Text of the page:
Weekly Link Round Up
- According to a press release from Sony Interactive Entertainment (that no other article links to, but I took the 10 seconds of Googling to find it for you all to read, enjoy!), they will begin restructuring management in April to start focusing on first part titles. A lot of it is management swaps to take on more responsibilities to help improve the "creative" fields and push for more first party titles on Sony platforms. What does that mean for you? Nothing right now. But over the next few years, expect to see more PlayStation only games.
- AI's are doing more weird things in video games, this time with Q*Bert. University of Freiburg's Patryk Chrabaszcz, Ilya Loshchilov and Frank Hutter set a few AI loose on the game to see how they learned from "playing." By doing so, the AI have 2 unique ways to win the game that few are aware of, or may not have been discovered before. The first involved jumping on blocks seemingly at random. However the AI only jumped on the blocks that "blinked" and provided them with more points - a glitch in the Atari version that is sometimes exploited. The second method was the try and get Q*Bert to commit suicide, by jumping off the platform entirely. Yep. AI's are going to kill us because of Q*Bert. Thanks scientists!
- Academics are stepping up to rebuke the World Health Organizations (WHO) recent classification of video games as an addiction. I've written about this before, and don't think that the update is a bad idea, in theory. There are those with addictive personalities that need assistance, and can't get it because doctors are afraid to bridge that divide. But not everyone who games has an addiction. That's where academics are butting heads with WHO to ensure that the updated rules are fair for those who need/want help, and the average gamer.
- The economy of gaming is still growing every year. In the UK, over 5.11 billion pounds were spent in 2017 on games and digital content. Games are continuing to beat out film, television, and even traditional sports (football, baseball, etc) as the top source of entertainment for consumers. And it will keep on climbing!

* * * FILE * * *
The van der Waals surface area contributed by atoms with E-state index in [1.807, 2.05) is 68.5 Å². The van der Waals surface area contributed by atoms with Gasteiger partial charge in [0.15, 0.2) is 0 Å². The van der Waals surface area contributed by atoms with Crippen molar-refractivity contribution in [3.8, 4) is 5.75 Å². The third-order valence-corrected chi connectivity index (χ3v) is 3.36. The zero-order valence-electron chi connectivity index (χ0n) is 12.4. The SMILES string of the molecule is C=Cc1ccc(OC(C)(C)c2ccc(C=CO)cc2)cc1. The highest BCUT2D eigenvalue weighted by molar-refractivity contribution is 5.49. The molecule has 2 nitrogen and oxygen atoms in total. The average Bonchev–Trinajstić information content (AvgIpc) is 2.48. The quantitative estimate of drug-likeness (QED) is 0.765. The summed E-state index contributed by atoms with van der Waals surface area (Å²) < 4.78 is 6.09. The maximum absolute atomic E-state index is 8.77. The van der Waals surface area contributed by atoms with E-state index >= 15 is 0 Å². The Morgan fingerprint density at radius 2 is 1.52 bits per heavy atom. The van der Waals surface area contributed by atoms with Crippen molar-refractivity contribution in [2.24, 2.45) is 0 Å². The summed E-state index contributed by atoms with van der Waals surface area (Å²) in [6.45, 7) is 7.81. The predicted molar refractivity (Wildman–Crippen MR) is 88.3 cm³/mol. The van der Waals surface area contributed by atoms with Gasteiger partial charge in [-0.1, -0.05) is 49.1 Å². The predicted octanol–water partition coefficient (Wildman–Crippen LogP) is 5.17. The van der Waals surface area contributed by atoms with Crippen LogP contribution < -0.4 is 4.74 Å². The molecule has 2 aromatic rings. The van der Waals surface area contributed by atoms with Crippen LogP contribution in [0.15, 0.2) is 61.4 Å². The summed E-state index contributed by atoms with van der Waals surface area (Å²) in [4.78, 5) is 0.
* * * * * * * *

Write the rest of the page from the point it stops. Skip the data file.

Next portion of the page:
- "You can play all the Mario Kart you want." Those were the words of Chicago, IL Judge Robert Anderson after he banned a teenager from playing any violent games. The teen was arrested after making a video threat to people to stop talking about guns in schools or he would shoot one up. He was placed on "indefinite" home detention. Here's your reminder that violent games do not create violent people.
- SquareEnix is doing some weird stuff lately. The Final Fantasy XV Windows Edition will be released soon, and depending on where you pre-order it, you'll get some bonuses to be used in the multiplayer game. For Steam, you can get the Half-Life Gordon Freeman outfit. Because that fits so well in a Final Fantasy game, doesn't it? My favorite is the Origin pre-order bonus - creepy The Sims 4 inspired costumes of a Plumb Bob and Llama that look like wanna-be superheroes. They. Are. Creepy. Not quite as bad as the Assassin's Creed: Origins camel-Chocobo, but close. Those who own The Sims 4 will also get an item for their game. Oogie. They also decided to release an "enhanced" version of Chrono Trigger this week on Steam...to really bad reviews. Why? Because it's a port of the awful iPhone/Android version of the game, and not the decent Nintendo DS variation. SE needs to have a talking to.
- No Round Up is complete without a WhatCulture list. We chose their "15 failed video games that became cult classics" because I have to see what they deem as a "failure" and a "cult classic." On the list is Okami, Fahrenheit/ Indigo Prophecy, and Beyond Good and Evil. Eh? I never really saw Okami or BGE as cult classics given how big their followings were. Both games sold well for their time and continue today to have a strong fanbase. I'd say that the NiGHTS: Into Dreams fans were not as active as Okami and BGE. I don't see this as a list of cult classics, but a list of games that didn't reach their full potential for one reason or another. Some of these were games that were released at the tail-end of a console cycle and couldn't get the traction needed for better sales. Others released at the same time as much bigger games and would not have been noticed. These are not games that failed, not by a long shot.